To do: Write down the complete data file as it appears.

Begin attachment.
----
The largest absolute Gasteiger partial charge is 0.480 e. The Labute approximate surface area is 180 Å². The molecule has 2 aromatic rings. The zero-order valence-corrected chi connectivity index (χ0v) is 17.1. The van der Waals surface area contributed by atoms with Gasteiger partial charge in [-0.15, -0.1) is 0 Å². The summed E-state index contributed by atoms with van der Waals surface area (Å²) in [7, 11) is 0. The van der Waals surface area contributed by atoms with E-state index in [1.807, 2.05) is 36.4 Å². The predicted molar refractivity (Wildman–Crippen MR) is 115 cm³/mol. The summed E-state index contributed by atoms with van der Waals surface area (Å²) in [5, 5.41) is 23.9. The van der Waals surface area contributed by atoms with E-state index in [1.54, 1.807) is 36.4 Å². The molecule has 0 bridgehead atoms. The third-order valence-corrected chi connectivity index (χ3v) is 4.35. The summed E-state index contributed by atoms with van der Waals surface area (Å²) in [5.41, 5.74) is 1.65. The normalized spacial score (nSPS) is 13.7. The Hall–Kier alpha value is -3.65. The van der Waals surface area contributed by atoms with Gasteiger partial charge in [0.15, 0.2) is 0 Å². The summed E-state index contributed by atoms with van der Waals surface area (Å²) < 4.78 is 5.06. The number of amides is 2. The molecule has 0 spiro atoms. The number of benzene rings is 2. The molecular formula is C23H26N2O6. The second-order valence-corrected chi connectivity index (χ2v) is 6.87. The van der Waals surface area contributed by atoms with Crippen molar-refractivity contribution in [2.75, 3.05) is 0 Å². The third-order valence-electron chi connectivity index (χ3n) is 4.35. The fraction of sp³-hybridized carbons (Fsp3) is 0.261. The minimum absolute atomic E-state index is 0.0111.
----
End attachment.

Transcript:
The largest absolute Gasteiger partial charge is 0.480 e. The Labute approximate surface area is 180 Å². The molecule has 2 aromatic rings. The zero-order valence-corrected chi connectivity index (χ0v) is 17.1. The van der Waals surface area contributed by atoms with Gasteiger partial charge in [-0.15, -0.1) is 0 Å². The summed E-state index contributed by atoms with van der Waals surface area (Å²) in [7, 11) is 0. The van der Waals surface area contributed by atoms with E-state index in [1.807, 2.05) is 36.4 Å². The predicted molar refractivity (Wildman–Crippen MR) is 115 cm³/mol. The summed E-state index contributed by atoms with van der Waals surface area (Å²) in [5, 5.41) is 23.9. The van der Waals surface area contributed by atoms with E-state index in [1.54, 1.807) is 36.4 Å². The molecule has 0 bridgehead atoms. The third-order valence-corrected chi connectivity index (χ3v) is 4.35. The summed E-state index contributed by atoms with van der Waals surface area (Å²) in [5.41, 5.74) is 1.65. The normalized spacial score (nSPS) is 13.7. The Hall–Kier alpha value is -3.65. The van der Waals surface area contributed by atoms with Gasteiger partial charge in [0.15, 0.2) is 0 Å². The summed E-state index contributed by atoms with van der Waals surface area (Å²) < 4.78 is 5.06. The number of amides is 2. The molecule has 0 spiro atoms. The number of benzene rings is 2. The molecular formula is C23H26N2O6. The second-order valence-corrected chi connectivity index (χ2v) is 6.87. The van der Waals surface area contributed by atoms with Crippen molar-refractivity contribution in [2.75, 3.05) is 0 Å². The third-order valence-electron chi connectivity index (χ3n) is 4.35. The fraction of sp³-hybridized carbons (Fsp3) is 0.261. The minimum absolute atomic E-state index is 0.0111.